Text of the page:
(NaturalNews) With all the attention from the media, activist moms, and health advocates, most people today are aware that the quality of school lunches is lacking in... well, quality. Most people would be hard pressed to differentiate between a fruit and a vegetable, no less what kind of meat is actually on that tray passed out to even the youngest of students. This leaves the lingering question of what to do, or rather what to make, so our children are receiving food that truly fills their nutritional needs during a demanding seven hours away from our homes.
Assuming you're willing (and able) to put in the time, energy, and love necessary for packing lunches each night for your little budding geniuses, here's a list that will get you going. If not, please note the aforementioned groups to promote better school lunches:
1. Go Organic
- This is a great first step. Keeping the chemical/pesticide count as low as possible helps kids' bodies stay healthy and retain a strong immune system. Buy organic fruits and veggies, breads, cheese, milk, meat, and everything else you can find in organic. Today, organics are much more readily available and a good health option: Remember, foods labeled organic are, by law, not allowed to contain unnatural ingredients like GMO's (Genetically Modified Organisms).
2. Go Raw
- Yes, raw fruits and veggies can be great snack packers with some yogurt dip, but what about raw cheese, raw milk (many children allergic to pasteurized milk can tolerate raw milk beautifully), or raw butter. Even raw honey to dip some properly soaked nuts in. Raw foods are full of live enzymes. Living food
supports life, especially in our digestive system, which is the basis for a great immune system. Want to keep the kids healthier during cold and flu season? Go raw.
3. Give Kids Some Culture
- Cultured or fermented food that is. Try whole milk, natural yogurts, kefir (there are lunch
packable versions for kids now) or even homemade fermented cortido or sauerkraut in a small container. Homemade pickled cucumbers (better known as pickles) are a fun addition for lunch. It is one of the easiest and most delicious fermented vegetables to make. Fermented or cultured foods are living foods, full of beneficial bacteria and enzymes that aid our digestion. Bringing the kids to the Guggenheim or ballet lesson, well, that's your call .
4. Pack Some Protein
- Make your own turkey breast or roast beef and slice thinly for sandwiches. Leftover meatloaf, chicken cutlet, or breaded fish make great sandwiches also. Hardboiled eggs or egg salad made with homemade or good quality mayonnaise, tuna salad. And don't forget the old standby peanut butter, with either a natural jam or bananas. Naturally produced liverwurst is also a great option. Cold cuts another alternative, just keep them free of MSG, nitrates, and preservatives. Proteins are so important to growing children. Essential for normal growth, the formation of hormones, and, among many other functions, the health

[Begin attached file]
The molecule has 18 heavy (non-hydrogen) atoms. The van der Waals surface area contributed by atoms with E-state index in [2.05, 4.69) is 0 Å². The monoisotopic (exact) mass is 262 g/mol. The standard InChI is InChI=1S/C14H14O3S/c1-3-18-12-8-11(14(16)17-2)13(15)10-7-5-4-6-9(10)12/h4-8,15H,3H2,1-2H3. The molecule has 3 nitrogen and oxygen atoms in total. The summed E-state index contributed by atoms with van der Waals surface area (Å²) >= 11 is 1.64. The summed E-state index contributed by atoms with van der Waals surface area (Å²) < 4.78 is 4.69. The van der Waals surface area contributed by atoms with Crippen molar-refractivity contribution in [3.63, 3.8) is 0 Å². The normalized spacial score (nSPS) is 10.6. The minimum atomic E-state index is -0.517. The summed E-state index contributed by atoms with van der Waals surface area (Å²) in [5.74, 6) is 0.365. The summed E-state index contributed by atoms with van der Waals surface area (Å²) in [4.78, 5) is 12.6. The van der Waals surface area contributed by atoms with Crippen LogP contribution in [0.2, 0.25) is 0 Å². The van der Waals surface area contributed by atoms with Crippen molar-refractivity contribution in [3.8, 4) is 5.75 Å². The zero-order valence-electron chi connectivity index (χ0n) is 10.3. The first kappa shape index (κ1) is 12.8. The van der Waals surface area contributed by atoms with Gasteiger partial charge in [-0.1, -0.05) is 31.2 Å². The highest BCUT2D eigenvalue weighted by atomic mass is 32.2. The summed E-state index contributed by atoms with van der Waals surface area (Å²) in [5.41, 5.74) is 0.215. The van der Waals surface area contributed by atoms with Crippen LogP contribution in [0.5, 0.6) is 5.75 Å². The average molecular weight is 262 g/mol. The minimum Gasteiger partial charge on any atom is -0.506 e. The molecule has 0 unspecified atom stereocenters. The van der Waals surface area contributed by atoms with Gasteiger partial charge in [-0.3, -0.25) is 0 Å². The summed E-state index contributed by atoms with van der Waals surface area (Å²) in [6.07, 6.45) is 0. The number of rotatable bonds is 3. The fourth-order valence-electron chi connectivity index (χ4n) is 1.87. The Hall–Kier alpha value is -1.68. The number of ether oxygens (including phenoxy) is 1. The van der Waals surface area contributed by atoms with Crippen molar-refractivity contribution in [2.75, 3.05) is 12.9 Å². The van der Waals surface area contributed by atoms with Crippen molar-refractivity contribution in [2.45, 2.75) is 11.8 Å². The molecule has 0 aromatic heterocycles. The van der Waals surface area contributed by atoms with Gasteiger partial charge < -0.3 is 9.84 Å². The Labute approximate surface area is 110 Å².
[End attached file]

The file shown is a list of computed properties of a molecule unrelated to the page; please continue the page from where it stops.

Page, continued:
of kids' brains and nervous system. Basically, it keeps our kids growing, smart, and happy.
5. Use Sprouted Grains
- Sandwich breads made from sprouted grains without yeast are the healthiest choices. Sprouting grains (by soaking until sprouts grow) helps deactivate enzyme inhibitors so that the digestive system can easily absorb the minerals present in grains. Easier digestion frees the body up for better thinking.
6. Fat's Where It's At
- Those growing brains need lots of fat and cholesterol to ensure proper brain and nervous system development, keeping serotonin levels up -- the body's natural "feel good" chemical. Use lots of butter, cheese, whole milk and milk products (preferably from pastured animals) and good quality mayonnaise or make homemade mayonnaise. Don't forget to start their day off with some high vitamin cod liver oil.
7. Add Coconut
- Coconut oil and whole coconut products are an amazing source of lactic acid which is an essential fatty acid, great at fighting off viruses and pathogens in the gut. Macaroons, a great cookie made from coconut meat, can be either homemade or store bought (the natural versions, of course). There are also coconut bars sold in health food stores that are delicious and nutritious.
8. Pass the Salt
...and use it liberally. Just make sure it's Celtic sea salt
or a sea salt that is not
white. Only table salt is white and detrimental to our health. Good quality sea salt is easy to spot because it's either gray, beige, or pink; which means it's full of minerals. Use it on sandwiches, dips, and in soups.
9. Go Nuts
...but prepare them properly by soaking the nuts overnight in water and sea salt and drying them in a warm oven for 12 to 24 hours. Just like grains, nuts need to be soaked. Nuts with some raw honey to dip in is a great nutritious snack full of protein and enzymes.
10. Soup's Up
- Soups can be a great way to change things up a bit for kids tired of sandwiches. Broth made from cooking the meat and bones of animals (called bone broth) are teaming with vitamins and minerals. Use this broth as the base for a tasty, nutrient dense soup meal. Add some sprouted grain bread with raw butter as a side, and you've got a great lunch!
About the author
Nancy Piscatello has a healthy foodie blog at www.nourishingnancy.com
and also writes for Examiner.com as the NY Healthy Food Examiner: http://www.nottheexaminer.com/healthy-food-i...
. Nancy is studying Holistic Nutrition at Clayton College of Natural Health and an accomplished singer for the New York based band Millennium (www.eastendorchestras.com
). She is mother of three children living on the east end of Long Island with her husband.